The Role of Intelligence in International Relations
This course will examine how intelligence is gathered and how it is used in the process of formulating foreign policy. It will consider the various types of intelligence that are gathered, what government agencies are involved, how the intelligence is analyzed and what impact this information has on policy makers.
U.S. National Security
What will U.S. national security look like as the war in Afghanistan ends? This course examines: 1) how states fight wars and use force; 2) how the characteristics of nuclear and conventional weapons affect strategic thinking; 3) the manner in which the states match interests with capability and domestic politics, 4) civil military relations and 5) how wartime assessment influences policy, and 6) how to present and write professional briefings. The course will focus on both the general pattern among all states and the application of these concepts to U.S. national security. Students will be expected to develop the knowledge and skills to think, speak and write knowledgeably about the dynamics of U.S. national security specifically and international security more generally.
U.S. Policy in the Middle East
This course focuses on the strategic challenges facing U.S. policymakers in one of the world's economically, politically, and strategically most important regions. It draws on readings and class discussion to help students develop both a sense of the historical evolution of U.S. policy in the Middle East and an analytic framework for understanding current policy debates. The course is divided into four parts: 1) Understanding American Grand Strategy in the Middle East: Interests, Foundational Relationships, and Alternative Perspectives, 2) Indigenous Challenges to American Hegemony in the Middle East, 3) America and a Middle East in Transition, 4) External Challenges to American Hegemony in the Middle East. [Note: For purposes of the course, "Middle East" encompasses the countries of North Africa (Algeria, Egypt, Libya, Morocco, and Tunisia), the Levant (Israel, Jordan, Lebanon, Palestine, and Syria), and the Persian Gulf (Iran, Iraq, Saudi Arabia and the smaller Gulf Arab monarchies, and Yemen).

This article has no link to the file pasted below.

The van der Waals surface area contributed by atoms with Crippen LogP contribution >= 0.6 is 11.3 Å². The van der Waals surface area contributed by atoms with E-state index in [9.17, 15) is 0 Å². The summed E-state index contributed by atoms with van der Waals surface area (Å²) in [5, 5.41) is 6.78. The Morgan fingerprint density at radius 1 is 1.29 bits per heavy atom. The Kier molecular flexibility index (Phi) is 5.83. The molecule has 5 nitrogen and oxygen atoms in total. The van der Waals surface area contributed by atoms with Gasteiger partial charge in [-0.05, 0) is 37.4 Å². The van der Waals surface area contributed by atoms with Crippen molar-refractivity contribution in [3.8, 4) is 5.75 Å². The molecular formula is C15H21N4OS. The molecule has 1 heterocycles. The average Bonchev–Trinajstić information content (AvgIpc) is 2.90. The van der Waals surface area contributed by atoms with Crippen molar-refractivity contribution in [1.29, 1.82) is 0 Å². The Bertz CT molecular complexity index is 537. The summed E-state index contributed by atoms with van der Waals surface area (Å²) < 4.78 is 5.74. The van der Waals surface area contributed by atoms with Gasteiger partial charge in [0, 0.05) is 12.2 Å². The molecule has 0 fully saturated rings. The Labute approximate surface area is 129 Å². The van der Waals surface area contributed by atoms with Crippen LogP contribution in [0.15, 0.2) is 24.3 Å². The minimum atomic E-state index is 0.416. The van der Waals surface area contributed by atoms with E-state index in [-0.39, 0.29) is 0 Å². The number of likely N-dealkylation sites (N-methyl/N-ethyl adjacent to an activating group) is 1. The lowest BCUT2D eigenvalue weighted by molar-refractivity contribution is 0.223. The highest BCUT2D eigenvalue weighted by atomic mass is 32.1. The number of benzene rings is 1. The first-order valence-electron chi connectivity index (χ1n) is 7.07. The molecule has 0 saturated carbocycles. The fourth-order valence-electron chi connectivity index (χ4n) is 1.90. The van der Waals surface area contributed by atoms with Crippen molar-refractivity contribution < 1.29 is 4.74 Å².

War and Peace
The course will examine how wars begin, how the international community reacts to them and what tools it employs to end them and repair the damage once peace is restored.
Water and Sustainable Development
This course addresses the scientific theory and practical considerations necessary to manage water resources and their environment in an international and sustainable development context. Scientific and technical hydrologic issues needed for sustainable development form the course foundation. Water resources in a changing environmental and geopolitical context are examined. Specific topics include problem analysis, scoping, design, environmental impacts, financial management, data analysis, and issues of implementation, capacity building, and multicultural and cross cultural participation. The course includes a combination of lectures, seminar sessions, and problem solving projects and simulations.
Weapons of Mass Destruction and International Security
This course examines how weapons of mass destruction particularly nuclear weapons affect international decision making and international peace.